We continue to pursue the end of gerrymandering as relentlessly as a “terrier with a sock in her mouth.”
In the recent Peninsula Pulse story, “The Politics of Mapmaking,” Rep. Joel Kitchens explained his rationale for voting for Senate Resolution 63, which seeks to preserve existing gerrymandered districts as they were created in 2011.
“I truly do not believe the maps are as bad as opponents make them out to be,” he said.
The opponents of gerrymandering are 70-80% of his constituency. On selecting an impartial board, Kitchens said that some believe there’s no such thing – that people have their biases. In addition to the cynicism that a group of Wisconsin citizens could ever act impartially, it’s not just the people selected to redraw district maps, but also the rules and processes under which the maps are drawn – and, hence, Senate Resolution 63.
But remember how we got here.
The existing 2011-12 maps that Rep. Kitchens views as not so bad were created in absolute secrecy, behind glass walls and the locked doors of a back room in US Bank Plaza, in a law office where attorneys and data scientists hired by Republican legislators spent months creating gerrymandered redistricting maps that would ensure Republicans retained control of the Legislature for the next decade.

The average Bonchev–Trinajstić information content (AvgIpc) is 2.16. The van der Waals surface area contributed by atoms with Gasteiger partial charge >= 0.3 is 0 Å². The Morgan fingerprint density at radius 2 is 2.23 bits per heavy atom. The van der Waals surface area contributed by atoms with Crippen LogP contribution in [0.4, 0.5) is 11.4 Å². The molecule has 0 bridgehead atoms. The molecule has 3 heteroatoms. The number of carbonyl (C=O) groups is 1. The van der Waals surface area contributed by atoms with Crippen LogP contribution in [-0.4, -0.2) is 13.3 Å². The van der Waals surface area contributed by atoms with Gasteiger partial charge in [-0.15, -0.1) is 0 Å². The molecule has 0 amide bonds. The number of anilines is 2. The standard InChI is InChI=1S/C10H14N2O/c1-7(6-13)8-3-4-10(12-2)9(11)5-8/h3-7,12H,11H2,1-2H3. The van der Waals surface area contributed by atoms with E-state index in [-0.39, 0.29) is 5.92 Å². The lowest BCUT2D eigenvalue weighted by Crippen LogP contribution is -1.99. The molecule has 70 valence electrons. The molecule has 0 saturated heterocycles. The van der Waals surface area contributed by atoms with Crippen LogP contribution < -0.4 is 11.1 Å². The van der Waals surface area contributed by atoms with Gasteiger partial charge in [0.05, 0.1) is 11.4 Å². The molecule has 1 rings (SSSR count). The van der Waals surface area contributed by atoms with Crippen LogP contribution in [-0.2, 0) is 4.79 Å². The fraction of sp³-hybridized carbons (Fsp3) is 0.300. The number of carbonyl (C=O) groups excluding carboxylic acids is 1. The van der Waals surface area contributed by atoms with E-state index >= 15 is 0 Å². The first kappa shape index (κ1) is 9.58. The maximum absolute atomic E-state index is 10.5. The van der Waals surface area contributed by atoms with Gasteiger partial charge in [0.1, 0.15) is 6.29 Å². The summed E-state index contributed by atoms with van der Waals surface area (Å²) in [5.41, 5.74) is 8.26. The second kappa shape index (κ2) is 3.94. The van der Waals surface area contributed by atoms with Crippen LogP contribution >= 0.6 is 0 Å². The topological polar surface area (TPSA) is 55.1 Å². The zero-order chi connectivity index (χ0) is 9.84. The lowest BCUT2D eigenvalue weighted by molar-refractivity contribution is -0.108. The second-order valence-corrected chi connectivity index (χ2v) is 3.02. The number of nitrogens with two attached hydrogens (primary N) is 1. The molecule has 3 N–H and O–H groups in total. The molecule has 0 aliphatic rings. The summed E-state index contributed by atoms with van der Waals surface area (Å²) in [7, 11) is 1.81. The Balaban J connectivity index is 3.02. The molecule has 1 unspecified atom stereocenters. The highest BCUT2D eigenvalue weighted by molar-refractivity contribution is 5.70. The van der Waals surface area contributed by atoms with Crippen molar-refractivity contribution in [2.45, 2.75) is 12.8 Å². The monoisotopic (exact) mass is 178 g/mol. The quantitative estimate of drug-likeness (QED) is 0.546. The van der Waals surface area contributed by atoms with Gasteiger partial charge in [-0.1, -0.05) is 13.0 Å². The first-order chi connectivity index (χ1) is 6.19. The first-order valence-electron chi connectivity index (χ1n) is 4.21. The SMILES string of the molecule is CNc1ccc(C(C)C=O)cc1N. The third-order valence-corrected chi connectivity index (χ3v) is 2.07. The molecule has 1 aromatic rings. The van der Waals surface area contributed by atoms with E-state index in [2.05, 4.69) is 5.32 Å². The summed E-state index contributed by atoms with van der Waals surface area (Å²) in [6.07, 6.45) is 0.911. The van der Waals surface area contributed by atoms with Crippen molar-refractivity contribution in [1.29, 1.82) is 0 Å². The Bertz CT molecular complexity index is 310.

When the courts became involved, they wrote that the Republican Legislature gave “every appearance of flailing wildly in a desperate attempt to hide from both the court and the public the true nature of exactly what transpired in the redistricting process.” The court further described explanations of the process as “filled with disinformation, foot-dragging and obfuscation.”
Once Rep. Kitchens courageously seemed to be open to correcting this, but now he seeks to preserve one of the sleaziest pieces of Wisconsin’s political history.
Norman J. Wilsman
Sturgeon Bay, Wisconsin